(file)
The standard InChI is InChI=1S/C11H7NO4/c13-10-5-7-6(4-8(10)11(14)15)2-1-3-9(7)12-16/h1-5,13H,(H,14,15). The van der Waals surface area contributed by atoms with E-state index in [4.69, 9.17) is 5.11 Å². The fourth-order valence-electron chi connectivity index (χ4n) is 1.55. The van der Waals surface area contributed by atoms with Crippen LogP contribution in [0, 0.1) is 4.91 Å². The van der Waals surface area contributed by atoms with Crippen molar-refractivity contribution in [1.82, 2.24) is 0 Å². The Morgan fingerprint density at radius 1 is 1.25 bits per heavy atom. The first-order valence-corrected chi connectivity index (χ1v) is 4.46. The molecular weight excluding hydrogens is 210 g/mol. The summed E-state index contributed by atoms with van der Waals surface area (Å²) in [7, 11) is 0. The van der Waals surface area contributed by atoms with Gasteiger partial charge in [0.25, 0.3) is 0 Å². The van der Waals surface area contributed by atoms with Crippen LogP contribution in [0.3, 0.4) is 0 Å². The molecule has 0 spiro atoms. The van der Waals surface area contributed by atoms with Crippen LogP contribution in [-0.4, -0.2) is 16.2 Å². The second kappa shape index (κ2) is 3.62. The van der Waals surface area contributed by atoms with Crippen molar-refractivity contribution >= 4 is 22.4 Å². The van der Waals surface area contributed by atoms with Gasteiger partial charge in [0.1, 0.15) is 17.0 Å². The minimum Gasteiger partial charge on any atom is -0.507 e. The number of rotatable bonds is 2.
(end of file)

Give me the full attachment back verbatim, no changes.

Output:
The standard InChI is InChI=1S/C11H7NO4/c13-10-5-7-6(4-8(10)11(14)15)2-1-3-9(7)12-16/h1-5,13H,(H,14,15). The van der Waals surface area contributed by atoms with E-state index in [4.69, 9.17) is 5.11 Å². The fourth-order valence-electron chi connectivity index (χ4n) is 1.55. The van der Waals surface area contributed by atoms with Crippen LogP contribution in [0, 0.1) is 4.91 Å². The van der Waals surface area contributed by atoms with Crippen molar-refractivity contribution in [1.82, 2.24) is 0 Å². The Morgan fingerprint density at radius 1 is 1.25 bits per heavy atom. The first-order valence-corrected chi connectivity index (χ1v) is 4.46. The molecular weight excluding hydrogens is 210 g/mol. The summed E-state index contributed by atoms with van der Waals surface area (Å²) in [7, 11) is 0. The van der Waals surface area contributed by atoms with Gasteiger partial charge in [0.25, 0.3) is 0 Å². The van der Waals surface area contributed by atoms with Crippen LogP contribution in [0.3, 0.4) is 0 Å². The molecule has 0 spiro atoms. The van der Waals surface area contributed by atoms with Crippen LogP contribution in [-0.4, -0.2) is 16.2 Å². The second kappa shape index (κ2) is 3.62. The van der Waals surface area contributed by atoms with Crippen molar-refractivity contribution >= 4 is 22.4 Å². The van der Waals surface area contributed by atoms with Gasteiger partial charge in [0.1, 0.15) is 17.0 Å². The minimum Gasteiger partial charge on any atom is -0.507 e. The number of rotatable bonds is 2.